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The rise of China in the Pacific and its effect on attitudes towards aid
Initial registration date
May 29, 2019
June 30, 2020 2:23 AM EDT
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Other Primary Investigator(s)
Additional Trial Information
This survey experiment will study whether presenting vignettes on China’s rising aid presence in the Pacific changes views about aid policy in Australia (currently the major donor country to the region).
In addition to the control group, two types of ‘information interventions’ will be provided in the survey experiment.
(T1) The ‘just the facts’ treatment group – that will receive a factually-accurate vignette on China’s rise as an aid donor to the region, in which facts are accompanied by matter of fact commentary.
(T2) The ‘emphasis’ treatment group – that will receive a factually accurate vignette on China’s rise in the region, which presents facts and commentary in a manner designed to place heightened emphasis on China’s rise and the risks it brings.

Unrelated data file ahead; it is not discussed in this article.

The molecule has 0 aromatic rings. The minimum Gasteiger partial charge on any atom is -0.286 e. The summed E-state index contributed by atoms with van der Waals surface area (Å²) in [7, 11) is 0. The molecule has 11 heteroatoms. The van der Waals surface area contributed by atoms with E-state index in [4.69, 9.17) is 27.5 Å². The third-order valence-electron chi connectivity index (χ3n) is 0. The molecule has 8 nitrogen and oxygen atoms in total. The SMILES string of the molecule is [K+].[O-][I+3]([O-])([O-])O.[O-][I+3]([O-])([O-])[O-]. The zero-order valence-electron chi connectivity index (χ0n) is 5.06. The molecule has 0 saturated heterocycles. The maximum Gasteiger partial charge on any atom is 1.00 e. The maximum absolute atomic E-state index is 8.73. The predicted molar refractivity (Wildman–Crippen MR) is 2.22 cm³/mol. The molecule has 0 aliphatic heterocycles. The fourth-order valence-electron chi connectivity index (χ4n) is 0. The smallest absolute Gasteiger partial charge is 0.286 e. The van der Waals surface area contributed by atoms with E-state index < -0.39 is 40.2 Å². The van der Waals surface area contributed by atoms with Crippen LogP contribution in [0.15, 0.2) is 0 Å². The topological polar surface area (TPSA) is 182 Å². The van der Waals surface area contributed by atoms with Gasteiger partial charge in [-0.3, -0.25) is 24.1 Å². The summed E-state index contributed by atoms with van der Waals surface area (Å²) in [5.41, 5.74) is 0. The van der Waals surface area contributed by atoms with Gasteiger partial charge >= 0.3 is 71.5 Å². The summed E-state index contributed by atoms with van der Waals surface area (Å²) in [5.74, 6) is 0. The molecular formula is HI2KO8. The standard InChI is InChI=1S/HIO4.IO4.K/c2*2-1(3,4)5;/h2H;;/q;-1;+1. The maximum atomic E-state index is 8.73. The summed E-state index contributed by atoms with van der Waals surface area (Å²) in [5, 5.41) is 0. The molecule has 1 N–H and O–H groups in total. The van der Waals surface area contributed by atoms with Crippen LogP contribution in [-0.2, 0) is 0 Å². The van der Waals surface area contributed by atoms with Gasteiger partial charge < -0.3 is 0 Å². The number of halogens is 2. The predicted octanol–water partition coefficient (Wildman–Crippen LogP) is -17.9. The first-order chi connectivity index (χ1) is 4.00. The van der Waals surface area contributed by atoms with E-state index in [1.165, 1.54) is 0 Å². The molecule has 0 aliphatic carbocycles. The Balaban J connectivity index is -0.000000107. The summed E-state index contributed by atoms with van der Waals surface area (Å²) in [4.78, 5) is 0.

Intervention Start Date
Intervention End Date
Primary Outcomes (end points)
There are three main outcomes of interest. These are:
1) Desire for level of Australian aid spending to be changed.
2) What the purpose of Australian aid should be (helping developing countries or advancing Australia’s interests).
3) Whether Australian aid to the Pacific should increase as a share of Australian aid spending.
Primary Outcomes (explanation)
Secondary Outcomes (end points)
Secondary Outcomes (explanation)
The effect of China’s increased aid presence in the Pacific on Australians’ views about aid will be evaluated via an online survey of a nationally representative (on age and gender) sample of the Australian population.
Experimental Design Details
Randomisation was conducted using the survey firm’s software.
Was the treatment clustered?
Sample size: planned number of clusters
Sample size: planned number of observations
Sample size (or number of clusters) by treatment arms
Minimum detectable effect size for main outcomes (accounting for sample design and clustering)
Power calculations have been conducted to estimate the sample size required based upon the average effect size and treatment group size of similar studies on this topic (e.g. Hoy & Wood (2018)). The minimum detectable effect size on the primary question of interest (Desire for level of aid spending to be changed) is around 7 percentage points (with power 0.8 and alpha 0.05) with a sample size of 667 individuals in each group.
INSTITUTIONAL REVIEW BOARDS (IRBs)